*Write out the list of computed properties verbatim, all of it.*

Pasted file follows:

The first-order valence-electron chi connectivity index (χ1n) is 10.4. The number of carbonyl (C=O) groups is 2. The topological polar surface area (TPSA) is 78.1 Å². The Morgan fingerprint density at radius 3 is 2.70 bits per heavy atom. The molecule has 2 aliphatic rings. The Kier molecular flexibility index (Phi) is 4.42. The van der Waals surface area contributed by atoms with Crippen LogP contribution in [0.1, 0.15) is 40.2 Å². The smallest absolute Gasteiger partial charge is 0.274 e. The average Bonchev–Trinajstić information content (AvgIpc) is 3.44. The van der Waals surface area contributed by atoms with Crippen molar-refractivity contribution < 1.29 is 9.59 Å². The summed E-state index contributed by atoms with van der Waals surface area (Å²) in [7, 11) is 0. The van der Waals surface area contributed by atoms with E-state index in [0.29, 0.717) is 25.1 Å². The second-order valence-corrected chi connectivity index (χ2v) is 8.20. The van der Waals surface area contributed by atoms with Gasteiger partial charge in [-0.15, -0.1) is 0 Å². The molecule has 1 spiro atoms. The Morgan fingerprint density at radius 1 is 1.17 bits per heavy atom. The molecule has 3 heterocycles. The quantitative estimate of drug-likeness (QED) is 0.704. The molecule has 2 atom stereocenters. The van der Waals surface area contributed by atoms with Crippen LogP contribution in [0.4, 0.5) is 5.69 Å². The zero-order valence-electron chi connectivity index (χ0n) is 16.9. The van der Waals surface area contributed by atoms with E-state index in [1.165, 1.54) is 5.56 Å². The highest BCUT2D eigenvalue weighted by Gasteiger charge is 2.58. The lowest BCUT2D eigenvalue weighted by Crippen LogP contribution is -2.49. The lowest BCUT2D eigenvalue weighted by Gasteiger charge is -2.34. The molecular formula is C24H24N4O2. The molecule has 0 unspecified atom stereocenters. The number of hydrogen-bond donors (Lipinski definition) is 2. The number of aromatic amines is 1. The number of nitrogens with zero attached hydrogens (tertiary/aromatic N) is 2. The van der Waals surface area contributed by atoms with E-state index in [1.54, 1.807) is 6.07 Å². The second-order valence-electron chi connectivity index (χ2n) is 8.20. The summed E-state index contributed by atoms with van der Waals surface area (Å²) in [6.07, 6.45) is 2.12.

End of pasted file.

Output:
The first-order valence-electron chi connectivity index (χ1n) is 10.4. The number of carbonyl (C=O) groups is 2. The topological polar surface area (TPSA) is 78.1 Å². The Morgan fingerprint density at radius 3 is 2.70 bits per heavy atom. The molecule has 2 aliphatic rings. The Kier molecular flexibility index (Phi) is 4.42. The van der Waals surface area contributed by atoms with Crippen LogP contribution in [0.1, 0.15) is 40.2 Å². The smallest absolute Gasteiger partial charge is 0.274 e. The average Bonchev–Trinajstić information content (AvgIpc) is 3.44. The van der Waals surface area contributed by atoms with Crippen molar-refractivity contribution < 1.29 is 9.59 Å². The summed E-state index contributed by atoms with van der Waals surface area (Å²) in [7, 11) is 0. The van der Waals surface area contributed by atoms with E-state index in [0.29, 0.717) is 25.1 Å². The second-order valence-corrected chi connectivity index (χ2v) is 8.20. The van der Waals surface area contributed by atoms with Gasteiger partial charge in [-0.15, -0.1) is 0 Å². The molecule has 1 spiro atoms. The Morgan fingerprint density at radius 1 is 1.17 bits per heavy atom. The molecule has 3 heterocycles. The quantitative estimate of drug-likeness (QED) is 0.704. The molecule has 2 atom stereocenters. The van der Waals surface area contributed by atoms with Crippen LogP contribution in [0.4, 0.5) is 5.69 Å². The zero-order valence-electron chi connectivity index (χ0n) is 16.9. The van der Waals surface area contributed by atoms with E-state index in [1.165, 1.54) is 5.56 Å². The highest BCUT2D eigenvalue weighted by Gasteiger charge is 2.58. The lowest BCUT2D eigenvalue weighted by Crippen LogP contribution is -2.49. The lowest BCUT2D eigenvalue weighted by Gasteiger charge is -2.34. The molecular formula is C24H24N4O2. The molecule has 0 unspecified atom stereocenters. The number of hydrogen-bond donors (Lipinski definition) is 2. The number of aromatic amines is 1. The number of nitrogens with zero attached hydrogens (tertiary/aromatic N) is 2. The van der Waals surface area contributed by atoms with E-state index in [1.54, 1.807) is 6.07 Å². The second-order valence-electron chi connectivity index (χ2n) is 8.20. The summed E-state index contributed by atoms with van der Waals surface area (Å²) in [6.07, 6.45) is 2.12.